Raymond Robinson (Green Man)
Raymond Robinson (October 29, 1910 – June 11, 1985) was a severely disfigured man whose years of nighttime walks made him into a figure of urban legend in western Pennsylvania. Robinson was so badly injured in a childhood electrical accident that he could not go out in public without fear of creating a panic, so he went for long walks at night. Local tourists, who would drive along his road in hopes of meeting him, called him The Green Man or Charlie No-Face. They passed on tales about him to their children and grandchildren, and people raised on these tales are sometimes surprised to discover that he was a real person who was liked by his family and neighbors.
October 29, 1910|
Beaver County, Pennsylvania, U.S.
June 11, 1985 (aged 74)|
Brighton Township, Pennsylvania, U.S.
|Resting place||Grandview Cemetery, Beaver Falls|
|Other names||The Green Man, Charlie No-Face|
Robinson was nine years old when he was injured by an electrical line on the Morado Bridge, outside of Beaver Falls. The bridge carried a trolley and had electrical lines of both 1,200 volts and 22,000 volts, which had killed another boy less than a year earlier. Robinson survived, defying doctors' expectations, but he was severely disfigured: he lost his eyes, nose, and right arm.
Robinson lived in Koppel and spent his days at home with relatives, making doormats, wallets, and belts to sell. Because of his appearance, he rarely ventured out during the day. However, at night, he went for long walks on a quiet stretch of State Route 351, feeling his way along with a walking stick. Groups of locals regularly gathered to search for him walking along the road. Robinson usually hid from his curious neighbors, but would sometimes exchange a short conversation or a photograph for beer or cigarettes. Some were friendly, others cruel, but none of his encounters deterred Robinson from his nightly walks. He was struck by cars more than once. He stopped his walks during the last years of his life, and retired to the Beaver County Geriatric Center, where he died in 1985 at the age of 74.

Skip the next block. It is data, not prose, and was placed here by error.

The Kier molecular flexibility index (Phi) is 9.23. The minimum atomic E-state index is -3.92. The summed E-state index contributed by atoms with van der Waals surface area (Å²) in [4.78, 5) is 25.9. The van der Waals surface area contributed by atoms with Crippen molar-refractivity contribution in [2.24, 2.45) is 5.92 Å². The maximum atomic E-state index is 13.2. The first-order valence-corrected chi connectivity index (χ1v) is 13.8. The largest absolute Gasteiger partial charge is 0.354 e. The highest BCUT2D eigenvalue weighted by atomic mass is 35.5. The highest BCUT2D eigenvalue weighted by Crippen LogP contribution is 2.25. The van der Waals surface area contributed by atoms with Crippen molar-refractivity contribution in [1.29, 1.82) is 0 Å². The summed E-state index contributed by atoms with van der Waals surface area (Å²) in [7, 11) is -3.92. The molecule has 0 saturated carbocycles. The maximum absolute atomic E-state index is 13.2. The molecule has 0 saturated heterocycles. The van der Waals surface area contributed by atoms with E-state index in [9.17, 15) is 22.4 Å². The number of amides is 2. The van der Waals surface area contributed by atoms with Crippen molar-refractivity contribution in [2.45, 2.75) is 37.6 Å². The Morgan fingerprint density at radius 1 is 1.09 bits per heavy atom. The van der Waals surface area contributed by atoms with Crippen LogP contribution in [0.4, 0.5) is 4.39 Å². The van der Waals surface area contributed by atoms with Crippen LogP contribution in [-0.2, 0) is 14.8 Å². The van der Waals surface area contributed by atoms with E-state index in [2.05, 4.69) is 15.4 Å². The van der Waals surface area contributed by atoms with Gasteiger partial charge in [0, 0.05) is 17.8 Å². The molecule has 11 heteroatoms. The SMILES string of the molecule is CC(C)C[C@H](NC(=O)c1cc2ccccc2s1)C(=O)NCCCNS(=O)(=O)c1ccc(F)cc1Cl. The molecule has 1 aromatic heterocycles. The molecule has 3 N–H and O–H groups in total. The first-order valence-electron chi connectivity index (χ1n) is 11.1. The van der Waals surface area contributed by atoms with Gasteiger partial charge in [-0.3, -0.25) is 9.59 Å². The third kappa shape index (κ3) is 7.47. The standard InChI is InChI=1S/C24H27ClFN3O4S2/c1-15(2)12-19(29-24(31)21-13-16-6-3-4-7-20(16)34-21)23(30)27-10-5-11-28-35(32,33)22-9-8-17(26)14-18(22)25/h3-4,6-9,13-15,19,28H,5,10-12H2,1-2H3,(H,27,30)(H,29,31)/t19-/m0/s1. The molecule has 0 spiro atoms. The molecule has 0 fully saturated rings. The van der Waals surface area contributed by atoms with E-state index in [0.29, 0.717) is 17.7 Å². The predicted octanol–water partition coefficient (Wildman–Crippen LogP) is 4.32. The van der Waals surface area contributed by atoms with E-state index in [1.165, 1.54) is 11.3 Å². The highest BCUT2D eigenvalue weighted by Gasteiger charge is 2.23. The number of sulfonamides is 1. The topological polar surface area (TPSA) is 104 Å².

Robinson became a local myth in the Pennsylvania area, and his real story was obscured by urban legend. In the stories, he is the "Green Man," and as a boy, he wanted to see into a bird's nest so he climbed an electric pole and managed to shock himself. He fell to the ground and lost his eyes, nose, mouth, one ear, and one arm. The story states that when he grew older, he hid in an abandoned house. The famed nickname of "Green Man" came from his skin, which was purported to be green because of the electrical shock he suffered in the stories. Through several generations, Robinson's story has been passed on so many times that his name and his real history have been overshadowed by the ghost story that grew out of them.
A film, titled "Route 351" was planned to be produced by filmmaker Tisha York in 2008, to be completed in 2009. Shooting was delayed by the Great Recession and is on hold as of 2018[update]. York holds the film rights to the story.
- Bauder, Bob (2007-03-10), "Charlie No Face: The Life and the Legend", Beaver County Times, archived from the original on August 25, 2017
- Morris, Debbie Wachter (2007-10-05), "Local Green Man legend headed for the big screen", New Castle News
- "Doctors Marvel That Boy Lives". The Daily Times. Beaver Falls. Aug 4, 1919. pp. 1, 2.
- Morris, Debbie Wachter (2007). "Writer taking legend". NewCastle News. Retrieved November 6, 2007.
- Poole, Eric (2007-10-09), "Green Man filmmakers in town", Ellwood City Ledger, archived from the original on 10 May 2017
- Batz, Bob (1998-10-31), "Green Man's legacy continues to glow", Pittsburgh Post-Gazette
- Thoughty2 (8 June 2015). "8 Urban Legends That Turned Out To Be True" – via YouTube.
- J.D. Prose (Feb 23, 2017). "'Charlie No Face' relegated to urban legend after novel was released, film stalled". The Times. Retrieved 24 March 2018.